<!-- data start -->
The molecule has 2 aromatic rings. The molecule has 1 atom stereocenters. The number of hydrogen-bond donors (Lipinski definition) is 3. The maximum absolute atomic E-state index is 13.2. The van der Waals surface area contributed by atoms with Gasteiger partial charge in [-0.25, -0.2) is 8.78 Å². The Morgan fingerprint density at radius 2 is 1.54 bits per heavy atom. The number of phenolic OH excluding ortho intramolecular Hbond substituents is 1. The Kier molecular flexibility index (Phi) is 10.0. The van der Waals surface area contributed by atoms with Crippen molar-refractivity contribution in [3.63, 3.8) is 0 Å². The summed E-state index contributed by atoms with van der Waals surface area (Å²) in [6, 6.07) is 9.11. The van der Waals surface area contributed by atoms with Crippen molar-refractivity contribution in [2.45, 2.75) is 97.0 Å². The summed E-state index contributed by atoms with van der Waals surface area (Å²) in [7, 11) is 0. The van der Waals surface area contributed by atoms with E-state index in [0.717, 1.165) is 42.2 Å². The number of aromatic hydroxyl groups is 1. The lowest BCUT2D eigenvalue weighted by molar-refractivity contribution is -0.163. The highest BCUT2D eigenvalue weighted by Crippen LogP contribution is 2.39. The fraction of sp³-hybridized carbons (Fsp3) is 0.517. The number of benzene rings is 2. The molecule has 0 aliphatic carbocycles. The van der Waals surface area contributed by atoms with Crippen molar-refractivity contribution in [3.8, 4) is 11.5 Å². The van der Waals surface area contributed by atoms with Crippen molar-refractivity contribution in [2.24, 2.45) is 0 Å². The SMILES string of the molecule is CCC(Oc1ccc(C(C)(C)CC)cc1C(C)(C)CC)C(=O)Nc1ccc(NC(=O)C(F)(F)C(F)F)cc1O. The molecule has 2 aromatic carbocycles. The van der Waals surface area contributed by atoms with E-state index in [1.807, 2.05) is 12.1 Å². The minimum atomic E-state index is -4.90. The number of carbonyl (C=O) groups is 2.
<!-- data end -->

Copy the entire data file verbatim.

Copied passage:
The molecule has 2 aromatic rings. The molecule has 1 atom stereocenters. The number of hydrogen-bond donors (Lipinski definition) is 3. The maximum absolute atomic E-state index is 13.2. The van der Waals surface area contributed by atoms with Gasteiger partial charge in [-0.25, -0.2) is 8.78 Å². The Morgan fingerprint density at radius 2 is 1.54 bits per heavy atom. The number of phenolic OH excluding ortho intramolecular Hbond substituents is 1. The Kier molecular flexibility index (Phi) is 10.0. The van der Waals surface area contributed by atoms with Crippen molar-refractivity contribution in [3.63, 3.8) is 0 Å². The summed E-state index contributed by atoms with van der Waals surface area (Å²) in [6, 6.07) is 9.11. The van der Waals surface area contributed by atoms with Crippen molar-refractivity contribution in [2.45, 2.75) is 97.0 Å². The summed E-state index contributed by atoms with van der Waals surface area (Å²) in [7, 11) is 0. The van der Waals surface area contributed by atoms with E-state index in [0.717, 1.165) is 42.2 Å². The number of aromatic hydroxyl groups is 1. The lowest BCUT2D eigenvalue weighted by molar-refractivity contribution is -0.163. The highest BCUT2D eigenvalue weighted by Crippen LogP contribution is 2.39. The fraction of sp³-hybridized carbons (Fsp3) is 0.517. The number of benzene rings is 2. The molecule has 0 aliphatic carbocycles. The van der Waals surface area contributed by atoms with Crippen molar-refractivity contribution in [3.8, 4) is 11.5 Å². The van der Waals surface area contributed by atoms with Crippen molar-refractivity contribution in [2.24, 2.45) is 0 Å². The SMILES string of the molecule is CCC(Oc1ccc(C(C)(C)CC)cc1C(C)(C)CC)C(=O)Nc1ccc(NC(=O)C(F)(F)C(F)F)cc1O. The molecule has 2 aromatic carbocycles. The van der Waals surface area contributed by atoms with E-state index in [1.807, 2.05) is 12.1 Å². The minimum atomic E-state index is -4.90. The number of carbonyl (C=O) groups is 2.